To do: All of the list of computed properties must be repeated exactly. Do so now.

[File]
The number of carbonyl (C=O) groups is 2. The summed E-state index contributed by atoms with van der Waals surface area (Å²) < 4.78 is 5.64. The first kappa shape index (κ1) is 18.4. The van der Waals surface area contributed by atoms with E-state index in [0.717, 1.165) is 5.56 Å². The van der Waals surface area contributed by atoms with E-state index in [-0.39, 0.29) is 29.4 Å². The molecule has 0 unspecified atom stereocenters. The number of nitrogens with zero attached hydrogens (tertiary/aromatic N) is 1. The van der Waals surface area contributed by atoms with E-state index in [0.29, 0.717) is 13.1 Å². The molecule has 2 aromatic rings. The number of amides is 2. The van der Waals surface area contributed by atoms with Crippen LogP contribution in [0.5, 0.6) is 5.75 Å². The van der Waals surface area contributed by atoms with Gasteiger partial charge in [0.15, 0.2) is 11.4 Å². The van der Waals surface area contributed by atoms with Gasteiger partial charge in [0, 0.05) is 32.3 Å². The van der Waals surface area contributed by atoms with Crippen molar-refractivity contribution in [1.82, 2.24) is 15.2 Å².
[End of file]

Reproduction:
The number of carbonyl (C=O) groups is 2. The summed E-state index contributed by atoms with van der Waals surface area (Å²) < 4.78 is 5.64. The first kappa shape index (κ1) is 18.4. The van der Waals surface area contributed by atoms with E-state index in [0.717, 1.165) is 5.56 Å². The van der Waals surface area contributed by atoms with E-state index in [-0.39, 0.29) is 29.4 Å². The molecule has 0 unspecified atom stereocenters. The number of nitrogens with zero attached hydrogens (tertiary/aromatic N) is 1. The van der Waals surface area contributed by atoms with E-state index in [0.29, 0.717) is 13.1 Å². The molecule has 2 aromatic rings. The number of amides is 2. The van der Waals surface area contributed by atoms with Crippen LogP contribution in [0.5, 0.6) is 5.75 Å². The van der Waals surface area contributed by atoms with Gasteiger partial charge in [0.15, 0.2) is 11.4 Å². The van der Waals surface area contributed by atoms with Gasteiger partial charge in [0, 0.05) is 32.3 Å². The van der Waals surface area contributed by atoms with Crippen molar-refractivity contribution in [1.82, 2.24) is 15.2 Å².